Mechanical Design. The creation and improvement of products, processes, or systems that are mechanical in nature are the primary activities of a professional mechanical engineer. The development of a product from concept generation to detailed design, manufacturing process selection and planning, quality control and assurance, and life cycle considerations are areas of study and specialization in the area of mechanical design.
Solutions to such major social problems as environmental pollution, the lack of mass transportation, the lack of raw materials, and energy shortages, will depend heavily on the engineer's ability to create new types of machinery and mechanical systems.
The engineer-designer must have a solid and relatively broad background in the basic physical and engineering sciences and have the ability to synthesize the information from such a background in creative problem solving. In addition to having technical competence, the designer must be able to consider the socioeconomic consequences of a design and its possible impact on the environment. Product safety, reliability, and economics are other considerations.
Biomedical and Engineering Fluid Mechanics. This field of study is based on the fundamentals of fluid mechanics and their broad range of applications in the biomedical and engineering areas. Areas of current research include blood circulation and its potential role in the regulation of normal physiological function and in the development of disease; groundwater and atmospheric flows and their implications for pollutant transport and environmental concerns; aerodynamic flow around transportation vehicles and its impact on vehicle performance; and flow in combustion engines and other energy systems with considerations of efficiency and environmental impact. These areas are investigated both experimentally and computationally.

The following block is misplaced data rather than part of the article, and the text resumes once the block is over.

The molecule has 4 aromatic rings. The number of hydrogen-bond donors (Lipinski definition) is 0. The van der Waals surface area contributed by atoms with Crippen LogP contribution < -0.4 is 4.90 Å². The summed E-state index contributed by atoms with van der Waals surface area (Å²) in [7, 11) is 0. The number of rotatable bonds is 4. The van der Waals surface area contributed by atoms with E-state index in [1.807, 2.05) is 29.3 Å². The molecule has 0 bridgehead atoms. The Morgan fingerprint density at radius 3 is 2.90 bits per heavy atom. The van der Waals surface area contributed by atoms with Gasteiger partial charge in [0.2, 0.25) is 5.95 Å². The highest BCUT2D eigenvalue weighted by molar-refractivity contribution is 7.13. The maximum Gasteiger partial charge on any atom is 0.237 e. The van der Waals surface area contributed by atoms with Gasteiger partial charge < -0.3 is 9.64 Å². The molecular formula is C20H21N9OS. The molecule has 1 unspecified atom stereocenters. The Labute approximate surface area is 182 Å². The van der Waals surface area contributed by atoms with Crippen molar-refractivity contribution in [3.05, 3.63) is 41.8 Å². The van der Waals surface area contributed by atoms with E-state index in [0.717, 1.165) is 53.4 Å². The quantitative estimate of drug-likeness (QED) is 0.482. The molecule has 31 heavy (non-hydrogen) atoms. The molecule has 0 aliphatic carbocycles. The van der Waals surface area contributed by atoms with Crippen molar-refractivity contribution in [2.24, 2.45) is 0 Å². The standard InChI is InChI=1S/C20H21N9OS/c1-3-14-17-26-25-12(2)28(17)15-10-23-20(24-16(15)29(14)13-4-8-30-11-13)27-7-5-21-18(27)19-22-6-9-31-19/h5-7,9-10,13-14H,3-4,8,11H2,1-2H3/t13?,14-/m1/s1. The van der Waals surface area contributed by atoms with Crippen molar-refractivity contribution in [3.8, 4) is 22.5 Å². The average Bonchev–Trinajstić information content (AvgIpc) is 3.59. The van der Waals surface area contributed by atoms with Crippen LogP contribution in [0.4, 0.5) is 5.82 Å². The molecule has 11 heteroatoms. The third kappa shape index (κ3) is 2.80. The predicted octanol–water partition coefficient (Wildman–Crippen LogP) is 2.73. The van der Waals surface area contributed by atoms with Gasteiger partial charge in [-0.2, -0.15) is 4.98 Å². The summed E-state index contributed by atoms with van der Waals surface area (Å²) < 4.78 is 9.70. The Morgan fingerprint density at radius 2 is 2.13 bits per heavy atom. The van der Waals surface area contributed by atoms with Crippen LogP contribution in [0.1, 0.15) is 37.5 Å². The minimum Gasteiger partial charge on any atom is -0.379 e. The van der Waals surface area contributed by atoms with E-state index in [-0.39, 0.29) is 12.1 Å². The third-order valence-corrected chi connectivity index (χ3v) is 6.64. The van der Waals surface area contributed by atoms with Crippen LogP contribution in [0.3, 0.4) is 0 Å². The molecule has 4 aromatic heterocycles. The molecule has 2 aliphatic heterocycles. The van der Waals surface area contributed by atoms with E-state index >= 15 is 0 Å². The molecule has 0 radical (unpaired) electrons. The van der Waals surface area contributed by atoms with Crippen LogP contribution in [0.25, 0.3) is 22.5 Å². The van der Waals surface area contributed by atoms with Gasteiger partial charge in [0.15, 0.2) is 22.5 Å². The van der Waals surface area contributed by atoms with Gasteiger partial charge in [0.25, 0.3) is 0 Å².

Combustion and the Environment. Combustion is widely used for energy generation, propulsion, heating, and waste disposal, as well as for many other applications. Mechanical engineers are often heavily involved with the design of combustion systems (internal combustion engines, gas turbines, furnaces, etc.) and deal with aspects of combustion ranging from increasing efficiencies to reducing pollutant emissions. This specialization is for those who would like to work in fields that use combustion, or that deal with pollution related to combustion. With the current increased emphasis on reducing pollutants while maintaining or increasing efficiency, the efforts of mechanical engineers in designing and improving combustion systems are becoming more important.